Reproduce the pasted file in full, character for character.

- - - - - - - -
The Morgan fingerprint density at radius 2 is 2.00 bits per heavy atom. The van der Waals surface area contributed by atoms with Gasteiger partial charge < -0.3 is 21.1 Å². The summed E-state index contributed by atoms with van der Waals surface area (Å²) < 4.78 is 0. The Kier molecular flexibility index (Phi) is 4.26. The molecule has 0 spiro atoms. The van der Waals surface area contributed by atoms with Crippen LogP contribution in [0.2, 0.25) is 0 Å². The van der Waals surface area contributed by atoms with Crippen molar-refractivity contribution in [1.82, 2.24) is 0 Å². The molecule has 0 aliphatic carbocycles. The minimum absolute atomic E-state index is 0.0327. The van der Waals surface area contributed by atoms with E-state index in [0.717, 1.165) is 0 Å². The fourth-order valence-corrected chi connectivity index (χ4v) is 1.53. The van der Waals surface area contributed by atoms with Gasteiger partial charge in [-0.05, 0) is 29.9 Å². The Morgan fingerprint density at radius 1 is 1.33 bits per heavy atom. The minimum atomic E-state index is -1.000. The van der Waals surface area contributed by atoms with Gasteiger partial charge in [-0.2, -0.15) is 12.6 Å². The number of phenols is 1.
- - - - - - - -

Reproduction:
The Morgan fingerprint density at radius 2 is 2.00 bits per heavy atom. The van der Waals surface area contributed by atoms with Gasteiger partial charge < -0.3 is 21.1 Å². The summed E-state index contributed by atoms with van der Waals surface area (Å²) < 4.78 is 0. The Kier molecular flexibility index (Phi) is 4.26. The molecule has 0 spiro atoms. The van der Waals surface area contributed by atoms with Crippen LogP contribution in [0.2, 0.25) is 0 Å². The van der Waals surface area contributed by atoms with Crippen molar-refractivity contribution in [1.82, 2.24) is 0 Å². The molecule has 0 aliphatic carbocycles. The minimum absolute atomic E-state index is 0.0327. The van der Waals surface area contributed by atoms with E-state index in [0.717, 1.165) is 0 Å². The fourth-order valence-corrected chi connectivity index (χ4v) is 1.53. The van der Waals surface area contributed by atoms with Gasteiger partial charge in [-0.05, 0) is 29.9 Å². The Morgan fingerprint density at radius 1 is 1.33 bits per heavy atom. The minimum atomic E-state index is -1.000. The van der Waals surface area contributed by atoms with Gasteiger partial charge in [-0.2, -0.15) is 12.6 Å². The number of phenols is 1.